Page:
6/15/20 by DAN ULLOA
A bill on MJ decriminalization that lessens penalties for 10 grams or less passed the Assembly Community Development and Affairs Committee’s remote hearing held Monday with three in favor and two abstentions.
The bill that passed was a merger of two pending cannabis reform bills. A.1897 is called “Decriminalizes possession of 10 grams or less of marijuana and personal-use amount of regulated marijuana-infused products; requires substance abuse treatment under certain circumstances” was sponsored by Assemblymen Benji Wimberly (D-Passaic) and Jamal Holley (D-Union), and Assemblywomen Linda Carter (D-Union) and Cleopatra Tucker (D-Essex). It was merged with A. 4269, sponsored by Annette Quijano (D-Elizabeth), which “Provides for certain criminal and civil justice reforms, particularly with respect to legal consequences associated with certain marijuana and hashish offenses as well as broadening awareness of available expungement relief.”
Ten grams (which equals a third of an ounce) or less along with any paraphernalia would be decriminalized. Those who are caught with cannabis would receive a $150 fine for a first offense and then $200 for a second offense. Also, those caught would also be subject to a court-ordered assessment to determine if they are addicted If they are not addicted, they would be forced to attend a two-hour educational program on dangerous substances. If found to be drug dependent, they would be forced to attend rehab and be subjected to drug testing.
The corresponding bill of A. 1897 is sponsored in the Senate by Ron Rice (D-Essex), a well-known prohibitionist who stopped the full legalization of cannabis last year.
The Senate MJ decriminalization bill recently introduced was sponsored by Senator Teresa Ruiz (D-Essex), Sandra Cunnigham D-Hudson, and Ron Rice (D-Essex). That bill was far more favorable to those who are caught and did not include a new revenue stream to the rehabilitation industry, which hates legalization.
The committee is chaired by Assemblywoman Shavonda Sumter (D-Passaic) who said the George Floyd BLM protests led to many bills from members of the Assembly to address the ongoing effects of police brutality and the need for reform. Thus, it seems that perhaps the protests have made some realize that this reform is long overdue in New Jersey.
MJ Decriminalization Testimony From Leading Figures
Many leading advocates in New Jersey testified on the need for reform.
“There is a discrepancy related to drug crimes. It puts mostly black men behind bars…The numbers are staggering,” Reverend Charles Boyer said. He explained that cannabis-related convictions hurt individuals seeking federal student loans for colleges, housing, and jobs.
“It gives them a clean slate… “It’s important because so many people in our community can’t move beyond minimum wage jobs,” Boyer added.
“It’s a move in the right direction,” said Assemblyman Wimberly.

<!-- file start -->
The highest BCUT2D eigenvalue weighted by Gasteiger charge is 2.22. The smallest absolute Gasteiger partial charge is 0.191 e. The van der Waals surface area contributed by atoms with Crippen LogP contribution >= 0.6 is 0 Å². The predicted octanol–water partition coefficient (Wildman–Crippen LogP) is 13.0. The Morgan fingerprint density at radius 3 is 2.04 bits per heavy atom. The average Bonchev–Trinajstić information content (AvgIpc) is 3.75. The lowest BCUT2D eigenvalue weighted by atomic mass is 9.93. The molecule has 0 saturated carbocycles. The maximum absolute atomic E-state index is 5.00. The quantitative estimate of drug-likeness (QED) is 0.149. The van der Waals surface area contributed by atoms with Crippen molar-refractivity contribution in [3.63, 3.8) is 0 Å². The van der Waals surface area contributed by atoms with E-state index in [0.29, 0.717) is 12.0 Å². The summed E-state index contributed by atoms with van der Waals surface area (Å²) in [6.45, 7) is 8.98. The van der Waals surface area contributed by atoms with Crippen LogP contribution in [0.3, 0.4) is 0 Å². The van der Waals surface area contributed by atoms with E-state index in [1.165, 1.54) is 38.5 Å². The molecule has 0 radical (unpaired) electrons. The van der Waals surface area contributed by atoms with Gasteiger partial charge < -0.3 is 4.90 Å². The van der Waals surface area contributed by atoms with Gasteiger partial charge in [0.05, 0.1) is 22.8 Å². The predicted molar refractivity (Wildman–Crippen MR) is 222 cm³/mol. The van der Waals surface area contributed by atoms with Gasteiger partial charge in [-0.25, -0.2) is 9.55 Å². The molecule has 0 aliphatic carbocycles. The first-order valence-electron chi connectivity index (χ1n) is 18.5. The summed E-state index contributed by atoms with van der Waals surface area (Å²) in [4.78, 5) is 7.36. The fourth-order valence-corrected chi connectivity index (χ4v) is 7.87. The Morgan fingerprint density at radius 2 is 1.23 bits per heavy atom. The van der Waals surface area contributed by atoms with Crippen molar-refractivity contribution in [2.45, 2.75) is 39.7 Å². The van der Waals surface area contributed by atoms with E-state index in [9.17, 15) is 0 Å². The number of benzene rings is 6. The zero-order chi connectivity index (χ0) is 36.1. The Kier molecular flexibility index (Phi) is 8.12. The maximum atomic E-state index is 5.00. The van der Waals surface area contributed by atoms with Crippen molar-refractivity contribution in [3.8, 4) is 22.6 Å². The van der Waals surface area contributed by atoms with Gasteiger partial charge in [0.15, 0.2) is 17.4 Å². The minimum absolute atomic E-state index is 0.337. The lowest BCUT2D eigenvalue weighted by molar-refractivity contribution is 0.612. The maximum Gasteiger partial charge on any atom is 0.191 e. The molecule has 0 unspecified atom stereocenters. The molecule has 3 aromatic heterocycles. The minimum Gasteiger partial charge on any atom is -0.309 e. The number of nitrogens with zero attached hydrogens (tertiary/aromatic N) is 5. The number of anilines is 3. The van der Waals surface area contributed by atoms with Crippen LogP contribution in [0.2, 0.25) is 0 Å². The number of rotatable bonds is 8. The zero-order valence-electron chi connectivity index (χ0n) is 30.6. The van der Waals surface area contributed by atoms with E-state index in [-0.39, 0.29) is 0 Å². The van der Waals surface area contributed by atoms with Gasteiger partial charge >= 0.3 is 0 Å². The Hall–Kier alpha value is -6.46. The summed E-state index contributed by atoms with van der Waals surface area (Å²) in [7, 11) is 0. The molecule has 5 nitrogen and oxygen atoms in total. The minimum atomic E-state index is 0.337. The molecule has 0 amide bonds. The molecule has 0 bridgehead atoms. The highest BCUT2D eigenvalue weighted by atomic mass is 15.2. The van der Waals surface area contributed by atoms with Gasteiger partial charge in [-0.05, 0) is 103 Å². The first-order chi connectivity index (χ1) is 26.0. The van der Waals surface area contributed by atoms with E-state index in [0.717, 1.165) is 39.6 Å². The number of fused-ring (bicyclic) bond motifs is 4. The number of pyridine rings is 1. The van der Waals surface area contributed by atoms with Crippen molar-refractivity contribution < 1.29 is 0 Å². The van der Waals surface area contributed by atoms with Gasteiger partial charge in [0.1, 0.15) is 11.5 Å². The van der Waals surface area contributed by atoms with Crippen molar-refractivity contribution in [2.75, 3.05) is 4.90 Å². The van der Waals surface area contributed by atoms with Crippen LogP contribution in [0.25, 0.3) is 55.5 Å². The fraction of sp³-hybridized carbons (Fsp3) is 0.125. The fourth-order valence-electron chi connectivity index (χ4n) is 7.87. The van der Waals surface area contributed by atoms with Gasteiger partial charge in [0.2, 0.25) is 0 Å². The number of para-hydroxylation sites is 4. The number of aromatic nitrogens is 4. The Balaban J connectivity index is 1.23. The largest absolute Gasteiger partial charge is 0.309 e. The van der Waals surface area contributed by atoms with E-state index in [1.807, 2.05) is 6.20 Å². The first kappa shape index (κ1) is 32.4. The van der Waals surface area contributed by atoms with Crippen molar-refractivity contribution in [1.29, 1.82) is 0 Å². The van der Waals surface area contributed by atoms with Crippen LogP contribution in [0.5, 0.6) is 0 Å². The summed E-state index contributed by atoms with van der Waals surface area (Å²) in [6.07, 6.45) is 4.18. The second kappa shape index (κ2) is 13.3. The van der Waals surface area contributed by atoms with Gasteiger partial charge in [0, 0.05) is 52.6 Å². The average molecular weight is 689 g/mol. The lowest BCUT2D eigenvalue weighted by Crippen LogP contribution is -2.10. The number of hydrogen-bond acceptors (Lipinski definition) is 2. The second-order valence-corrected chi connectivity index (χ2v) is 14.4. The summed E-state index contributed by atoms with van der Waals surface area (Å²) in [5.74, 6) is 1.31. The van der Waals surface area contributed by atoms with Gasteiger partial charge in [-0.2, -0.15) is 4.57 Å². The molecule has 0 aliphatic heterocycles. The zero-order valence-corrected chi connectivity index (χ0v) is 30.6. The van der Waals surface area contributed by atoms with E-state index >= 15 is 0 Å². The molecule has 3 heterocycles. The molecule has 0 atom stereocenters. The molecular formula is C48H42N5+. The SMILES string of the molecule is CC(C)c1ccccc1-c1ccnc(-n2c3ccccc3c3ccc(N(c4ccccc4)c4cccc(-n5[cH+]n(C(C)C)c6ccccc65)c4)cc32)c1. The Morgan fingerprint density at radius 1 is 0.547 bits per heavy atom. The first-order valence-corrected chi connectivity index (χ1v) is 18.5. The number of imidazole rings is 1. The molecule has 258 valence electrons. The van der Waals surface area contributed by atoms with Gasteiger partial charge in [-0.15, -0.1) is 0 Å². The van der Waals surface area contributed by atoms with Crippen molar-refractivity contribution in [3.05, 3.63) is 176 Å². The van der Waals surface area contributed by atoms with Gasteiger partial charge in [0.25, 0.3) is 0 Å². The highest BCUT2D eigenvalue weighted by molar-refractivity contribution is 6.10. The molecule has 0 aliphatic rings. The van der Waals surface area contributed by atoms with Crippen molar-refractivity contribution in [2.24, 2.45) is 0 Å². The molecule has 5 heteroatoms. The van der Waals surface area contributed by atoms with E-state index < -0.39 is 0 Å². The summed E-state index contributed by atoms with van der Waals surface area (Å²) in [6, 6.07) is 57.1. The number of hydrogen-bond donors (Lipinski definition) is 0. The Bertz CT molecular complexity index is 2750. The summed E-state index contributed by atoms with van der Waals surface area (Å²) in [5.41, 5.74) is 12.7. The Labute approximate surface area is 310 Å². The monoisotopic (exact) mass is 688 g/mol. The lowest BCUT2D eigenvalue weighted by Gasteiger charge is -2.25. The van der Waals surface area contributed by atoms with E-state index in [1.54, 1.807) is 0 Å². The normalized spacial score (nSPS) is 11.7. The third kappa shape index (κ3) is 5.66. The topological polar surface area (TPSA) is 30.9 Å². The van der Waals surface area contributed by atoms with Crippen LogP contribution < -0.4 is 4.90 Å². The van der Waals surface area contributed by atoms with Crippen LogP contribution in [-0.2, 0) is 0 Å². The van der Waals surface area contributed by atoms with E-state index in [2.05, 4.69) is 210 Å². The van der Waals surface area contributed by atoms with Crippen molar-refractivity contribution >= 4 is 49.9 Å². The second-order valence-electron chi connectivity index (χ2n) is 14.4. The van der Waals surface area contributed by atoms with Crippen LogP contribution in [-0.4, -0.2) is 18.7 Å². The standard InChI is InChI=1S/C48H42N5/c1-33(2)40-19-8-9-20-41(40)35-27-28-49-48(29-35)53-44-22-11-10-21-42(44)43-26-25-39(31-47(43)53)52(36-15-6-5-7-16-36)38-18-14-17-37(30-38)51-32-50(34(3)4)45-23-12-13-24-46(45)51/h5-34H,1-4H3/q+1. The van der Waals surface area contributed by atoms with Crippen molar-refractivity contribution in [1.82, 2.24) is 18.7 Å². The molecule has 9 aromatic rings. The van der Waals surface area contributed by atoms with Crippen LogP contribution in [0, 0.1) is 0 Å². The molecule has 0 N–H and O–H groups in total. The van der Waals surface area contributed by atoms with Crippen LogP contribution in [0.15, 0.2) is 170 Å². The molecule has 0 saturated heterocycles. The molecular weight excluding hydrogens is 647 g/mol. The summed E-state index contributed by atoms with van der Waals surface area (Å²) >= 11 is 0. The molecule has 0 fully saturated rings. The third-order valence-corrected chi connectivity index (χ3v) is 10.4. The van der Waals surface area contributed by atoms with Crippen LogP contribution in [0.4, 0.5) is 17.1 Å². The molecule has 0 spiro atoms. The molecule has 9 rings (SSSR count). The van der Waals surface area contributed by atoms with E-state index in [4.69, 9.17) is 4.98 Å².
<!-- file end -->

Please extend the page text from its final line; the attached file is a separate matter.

The National Association of Socia Workers (NASW) of NJ Executive Director Jennifer Thompson testified that the NASW NJ supports MJ decriminalization because it would help to dismantle institutional racism. She explained that a marijuana conviction disqualifies an individual from applying for several professional licenses, and the loss of the right to vote. Thompson added insightfully that current policing has done nothing to decrease use.
“We certainly believe decriminalization coupled with the expungement of records will address this,” Thompson said.
“New Jersey is the worst or one of the worst states in racial disparity of how marijuana enforcement is done,” Boyer said.
He expressed curiosity over what the merged bill would look like.
“This is way overdue in New Jersey,” he said said.
Ami Karchalla of the ACLLU and New Jersey United for Marijuana Reform (NJUMR) said, according to a study, a cannabis arrest takes places place in New Jersey every 15 minutes. She noted that COVID-19, along with the BLM protests, shows the need for cannabis reform since prisoners locked up cannot socially distance.
“Garden State NORML is supportive of efforts to remove to penalties for cannabis,” said their Executive Director Charlana McKeithen. “In 2018, over 36,000 New Jersey residents were arrested for possession of marijuana. This would spare everyday citizens from arrests and the hardships that follow.”
McKeithen pointed out she would prefer the language of S. 2535. It offered more protection to those caught by the police by expediting expungements, among other things.
DeVaughn Ward of the Marijuana Policy Project (MPP) testified that even if the referendum to legalize cannabis passes on November 3rd, thousands will be arrest from now until then for cannabis possession. Ward also pointed out that many of the deaths of African Americans at the hands of cops and brutality they faced were later justified by cops when autopsies found cannabis in their systems. He cited Trayon Martin, Michael Brown, and Sandra Bland as examples.
The vote was on party lines with the three Democrats on the committee in favor and the two Republicans abstaining.